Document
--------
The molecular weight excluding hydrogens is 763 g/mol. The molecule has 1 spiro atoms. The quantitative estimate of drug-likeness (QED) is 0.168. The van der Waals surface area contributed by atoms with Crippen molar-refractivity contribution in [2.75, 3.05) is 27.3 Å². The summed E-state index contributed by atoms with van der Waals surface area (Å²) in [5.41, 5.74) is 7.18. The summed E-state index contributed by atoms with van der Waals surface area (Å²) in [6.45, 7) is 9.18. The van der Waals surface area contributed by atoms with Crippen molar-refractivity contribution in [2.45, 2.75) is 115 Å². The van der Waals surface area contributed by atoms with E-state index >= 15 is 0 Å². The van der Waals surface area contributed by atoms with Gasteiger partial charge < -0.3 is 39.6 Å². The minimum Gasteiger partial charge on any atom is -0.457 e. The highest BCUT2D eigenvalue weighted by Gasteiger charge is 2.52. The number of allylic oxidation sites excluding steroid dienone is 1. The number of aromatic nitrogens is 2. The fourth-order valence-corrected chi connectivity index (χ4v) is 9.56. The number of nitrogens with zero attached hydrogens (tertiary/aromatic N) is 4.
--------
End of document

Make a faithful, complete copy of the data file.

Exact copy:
The molecular weight excluding hydrogens is 763 g/mol. The molecule has 1 spiro atoms. The quantitative estimate of drug-likeness (QED) is 0.168. The van der Waals surface area contributed by atoms with Crippen molar-refractivity contribution in [2.75, 3.05) is 27.3 Å². The summed E-state index contributed by atoms with van der Waals surface area (Å²) in [5.41, 5.74) is 7.18. The summed E-state index contributed by atoms with van der Waals surface area (Å²) in [6.45, 7) is 9.18. The van der Waals surface area contributed by atoms with Crippen molar-refractivity contribution in [2.45, 2.75) is 115 Å². The van der Waals surface area contributed by atoms with E-state index >= 15 is 0 Å². The van der Waals surface area contributed by atoms with Gasteiger partial charge < -0.3 is 39.6 Å². The minimum Gasteiger partial charge on any atom is -0.457 e. The highest BCUT2D eigenvalue weighted by Gasteiger charge is 2.52. The number of allylic oxidation sites excluding steroid dienone is 1. The number of aromatic nitrogens is 2. The fourth-order valence-corrected chi connectivity index (χ4v) is 9.56. The number of nitrogens with zero attached hydrogens (tertiary/aromatic N) is 4.